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In British Columbia, places like Squamish and Skaha come to mind when people talk about superb rock climbing areas. But hiding up in the stunning north, in the depths of the Giscome bluffs are fun, challenging, and visually stunning crags of all types that make Prince George a hidden climbing gem.
It’s early spring and we have been itching to get out all winter long. There is something about this sport that becomes highly addictive, always craving harder routes and higher climbs. We head to bed, with all our gear loaded, ready for an early start. We awake at 6am on a warm March morning, prep food for our crew and head out for the first climb of the year.
We chose Giscome Crag to start our season off. The morning sun greets us on our winding drive out towards the McGregor Range, and as we approach Eaglet Lake, we see from afar that we are in luck with clear rock insight. Hiking with climbing gear has its own challenges. Approaches can require tricky maneuvering to get into that prime slab spot.
Looking at our route options, there is slab, cracks, top-rope, and sport climbing all to be had in the section we chose for the day. This spot allowed for our varying skilled climbing crew to all have an outstanding first climb. We get set up and begin the day.
After sending a few routes, each with an incredible view, we take a well-earned break, resting on the rocks, surrounded by the snow. Signs that spring has arrived and another great season has commenced, fill the air as the sun shines down on us, giving us that first terrible sunglass tan of the year. We pack up our gear and move on to the next rock slab to conquer, hiking through snow to get to the next spot in the sun. Spring climbing doesn’t get any better than this.
Camp and Climb
The bonus of the Giscome climbing area is you can set up camp on Eaglet Lake, making it a full-weekend adventure trip. Multiple rock crags in the area are within a quick hike, or a few minutes by car. Camping allows you to wake up with the sun and be only seconds away from your climbing spot.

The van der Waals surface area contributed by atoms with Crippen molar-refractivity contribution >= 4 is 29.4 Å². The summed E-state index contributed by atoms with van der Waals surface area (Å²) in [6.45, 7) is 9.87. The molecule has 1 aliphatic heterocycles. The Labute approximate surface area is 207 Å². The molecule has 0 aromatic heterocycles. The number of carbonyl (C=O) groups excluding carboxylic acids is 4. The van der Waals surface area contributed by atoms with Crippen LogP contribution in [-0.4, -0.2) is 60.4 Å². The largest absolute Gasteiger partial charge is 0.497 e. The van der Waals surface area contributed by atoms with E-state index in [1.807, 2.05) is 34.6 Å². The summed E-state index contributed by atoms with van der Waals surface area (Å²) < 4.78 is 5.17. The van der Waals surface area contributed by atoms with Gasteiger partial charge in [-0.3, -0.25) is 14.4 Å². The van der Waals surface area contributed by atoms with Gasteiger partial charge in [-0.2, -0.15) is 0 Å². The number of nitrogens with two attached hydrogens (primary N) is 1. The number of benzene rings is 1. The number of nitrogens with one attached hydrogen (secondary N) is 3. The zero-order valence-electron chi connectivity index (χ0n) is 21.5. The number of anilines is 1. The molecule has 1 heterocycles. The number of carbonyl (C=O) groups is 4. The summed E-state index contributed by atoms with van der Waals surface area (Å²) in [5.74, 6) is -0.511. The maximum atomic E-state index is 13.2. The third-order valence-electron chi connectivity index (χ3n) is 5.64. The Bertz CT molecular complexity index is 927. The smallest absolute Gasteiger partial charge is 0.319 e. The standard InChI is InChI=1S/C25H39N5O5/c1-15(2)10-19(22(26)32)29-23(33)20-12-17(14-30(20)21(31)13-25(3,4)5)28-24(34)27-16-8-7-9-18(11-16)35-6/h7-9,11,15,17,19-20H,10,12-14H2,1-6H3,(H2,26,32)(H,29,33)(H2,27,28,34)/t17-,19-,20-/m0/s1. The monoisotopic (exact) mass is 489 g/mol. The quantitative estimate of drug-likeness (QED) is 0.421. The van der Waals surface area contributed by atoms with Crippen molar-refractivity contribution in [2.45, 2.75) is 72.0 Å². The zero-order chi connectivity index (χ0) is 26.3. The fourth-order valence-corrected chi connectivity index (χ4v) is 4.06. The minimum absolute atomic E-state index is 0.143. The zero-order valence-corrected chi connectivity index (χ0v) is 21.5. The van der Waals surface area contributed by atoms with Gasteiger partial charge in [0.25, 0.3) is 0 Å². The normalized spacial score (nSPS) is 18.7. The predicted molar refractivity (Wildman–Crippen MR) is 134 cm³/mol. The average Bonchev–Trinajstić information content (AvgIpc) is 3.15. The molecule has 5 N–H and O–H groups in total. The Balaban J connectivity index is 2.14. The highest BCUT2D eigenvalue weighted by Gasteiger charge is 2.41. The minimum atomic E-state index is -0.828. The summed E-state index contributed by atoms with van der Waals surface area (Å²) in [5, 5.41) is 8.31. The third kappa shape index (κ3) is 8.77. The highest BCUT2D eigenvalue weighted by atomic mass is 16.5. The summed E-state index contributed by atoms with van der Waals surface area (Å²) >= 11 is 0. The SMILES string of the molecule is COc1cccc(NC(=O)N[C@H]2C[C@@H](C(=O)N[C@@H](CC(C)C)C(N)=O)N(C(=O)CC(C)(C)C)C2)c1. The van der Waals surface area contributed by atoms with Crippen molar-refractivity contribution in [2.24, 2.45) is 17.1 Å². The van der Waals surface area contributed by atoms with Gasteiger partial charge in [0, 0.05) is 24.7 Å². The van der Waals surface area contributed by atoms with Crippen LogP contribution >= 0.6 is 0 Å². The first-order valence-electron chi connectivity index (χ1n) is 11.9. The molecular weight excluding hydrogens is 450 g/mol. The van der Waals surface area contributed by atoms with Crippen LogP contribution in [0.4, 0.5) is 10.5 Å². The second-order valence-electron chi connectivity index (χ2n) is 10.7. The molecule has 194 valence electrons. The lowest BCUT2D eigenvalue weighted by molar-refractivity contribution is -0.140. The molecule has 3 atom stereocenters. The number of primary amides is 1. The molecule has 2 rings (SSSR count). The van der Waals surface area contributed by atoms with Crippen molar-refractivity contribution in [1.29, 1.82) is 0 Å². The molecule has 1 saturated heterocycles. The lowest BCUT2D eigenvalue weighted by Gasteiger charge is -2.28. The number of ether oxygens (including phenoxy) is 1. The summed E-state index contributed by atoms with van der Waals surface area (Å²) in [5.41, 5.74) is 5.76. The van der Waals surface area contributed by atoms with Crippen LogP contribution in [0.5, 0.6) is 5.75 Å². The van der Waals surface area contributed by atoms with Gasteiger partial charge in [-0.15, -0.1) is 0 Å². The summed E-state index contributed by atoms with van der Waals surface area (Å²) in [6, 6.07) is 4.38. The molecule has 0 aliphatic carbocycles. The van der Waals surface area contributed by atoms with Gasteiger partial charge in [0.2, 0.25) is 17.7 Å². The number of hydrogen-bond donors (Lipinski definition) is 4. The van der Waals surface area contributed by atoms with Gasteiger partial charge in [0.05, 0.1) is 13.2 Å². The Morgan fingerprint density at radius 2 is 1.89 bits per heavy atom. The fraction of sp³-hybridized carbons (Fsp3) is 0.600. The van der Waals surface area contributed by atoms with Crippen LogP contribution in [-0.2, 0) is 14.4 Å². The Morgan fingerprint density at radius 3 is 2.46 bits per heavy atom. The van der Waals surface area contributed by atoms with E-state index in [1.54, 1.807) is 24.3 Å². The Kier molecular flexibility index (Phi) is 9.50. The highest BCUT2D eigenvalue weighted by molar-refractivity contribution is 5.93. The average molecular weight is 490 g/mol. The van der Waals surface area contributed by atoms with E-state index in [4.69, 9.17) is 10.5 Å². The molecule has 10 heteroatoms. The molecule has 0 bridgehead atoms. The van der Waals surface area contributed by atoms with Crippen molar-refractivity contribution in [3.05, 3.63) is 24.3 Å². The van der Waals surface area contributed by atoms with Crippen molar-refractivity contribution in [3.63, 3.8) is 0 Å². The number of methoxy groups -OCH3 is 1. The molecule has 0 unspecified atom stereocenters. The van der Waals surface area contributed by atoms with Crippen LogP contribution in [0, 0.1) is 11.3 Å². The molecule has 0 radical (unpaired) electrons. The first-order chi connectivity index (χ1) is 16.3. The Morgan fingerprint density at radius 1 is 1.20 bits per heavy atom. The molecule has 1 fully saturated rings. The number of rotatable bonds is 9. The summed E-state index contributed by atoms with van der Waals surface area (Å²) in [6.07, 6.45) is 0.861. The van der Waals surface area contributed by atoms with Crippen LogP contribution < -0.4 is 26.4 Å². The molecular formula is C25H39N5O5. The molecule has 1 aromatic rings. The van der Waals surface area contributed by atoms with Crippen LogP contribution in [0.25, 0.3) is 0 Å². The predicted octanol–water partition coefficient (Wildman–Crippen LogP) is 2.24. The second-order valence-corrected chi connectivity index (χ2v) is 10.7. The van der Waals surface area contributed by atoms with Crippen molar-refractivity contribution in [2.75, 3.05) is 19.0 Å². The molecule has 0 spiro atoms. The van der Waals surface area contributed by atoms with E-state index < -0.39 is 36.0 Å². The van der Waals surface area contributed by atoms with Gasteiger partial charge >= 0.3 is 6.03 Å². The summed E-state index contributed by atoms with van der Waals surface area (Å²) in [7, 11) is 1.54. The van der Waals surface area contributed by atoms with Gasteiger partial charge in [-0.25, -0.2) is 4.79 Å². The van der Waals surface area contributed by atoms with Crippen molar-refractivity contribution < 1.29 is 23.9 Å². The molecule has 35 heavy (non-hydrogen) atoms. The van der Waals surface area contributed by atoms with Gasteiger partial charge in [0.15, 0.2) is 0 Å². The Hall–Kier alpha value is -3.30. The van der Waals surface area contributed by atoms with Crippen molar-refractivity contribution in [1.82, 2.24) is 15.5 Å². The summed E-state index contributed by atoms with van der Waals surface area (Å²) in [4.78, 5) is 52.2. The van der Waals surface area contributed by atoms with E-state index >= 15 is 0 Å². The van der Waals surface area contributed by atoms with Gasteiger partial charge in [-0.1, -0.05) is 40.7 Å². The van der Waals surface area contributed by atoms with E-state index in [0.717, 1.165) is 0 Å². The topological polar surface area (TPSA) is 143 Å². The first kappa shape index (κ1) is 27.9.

Take a dip after your climbing day, or bring along your canoe, kayak or stand up paddleboard, and enjoy exploring this large, yet shallow lake with views of the McGregor Range. If fishing is on your wilderness hobby list, pack your rod as you will find feisty Rainbow Trout and lurking Burbot here, too.
A Family Event
Rock climbing is not just for the extreme sports junkie. Climbing is an excellent activity you can do with the whole family, and the Prince George crag scene has something for everyone. With a packed lunch and a safety talk before proceeding, there are many outdoor climbing areas you can share the love for this cardio-blasting sport and serene outdoors with every member in your crew.
Not ready for outdoor climbing yet? Overhang, Prince George’s local climbing gym has you covered. They have gear rentals, training, auto-belays, and year-round climbing to get you started or keep you in climbing shape. (We always recommend training and practice with other skilled climbers before trying out rock climbing on your own).
Update Your Crag List
The Giscome Crag area is truly a hidden climbing haven that needs to be on every climber’s list. Whether you are a northern local or just traveling through, make sure your gear is ready to rock, and check out the Prince George climbing scene. Bring along your kids for a family climb and ledge-side picnic with a view, or hang out with friends, pushing each other to send that upside-down rock staircase.
Stay up to date on our adventures by checking us out on these social channels
Facebook: 《JORD & MICH》
You can find out more about the Giscome climbing area in the guides provided by the Prince George Section of the Alpine Club of Canada.
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Whether you’re a local or a visitor, this guide has you covered. Maps, ideas, fun facts - a showcase of all Prince George has to offer. Download it below, or pick up a hard copy at the Visitor Centre.
Want to advertise in next year's guide? Please email Kirstyn Wallace for more information.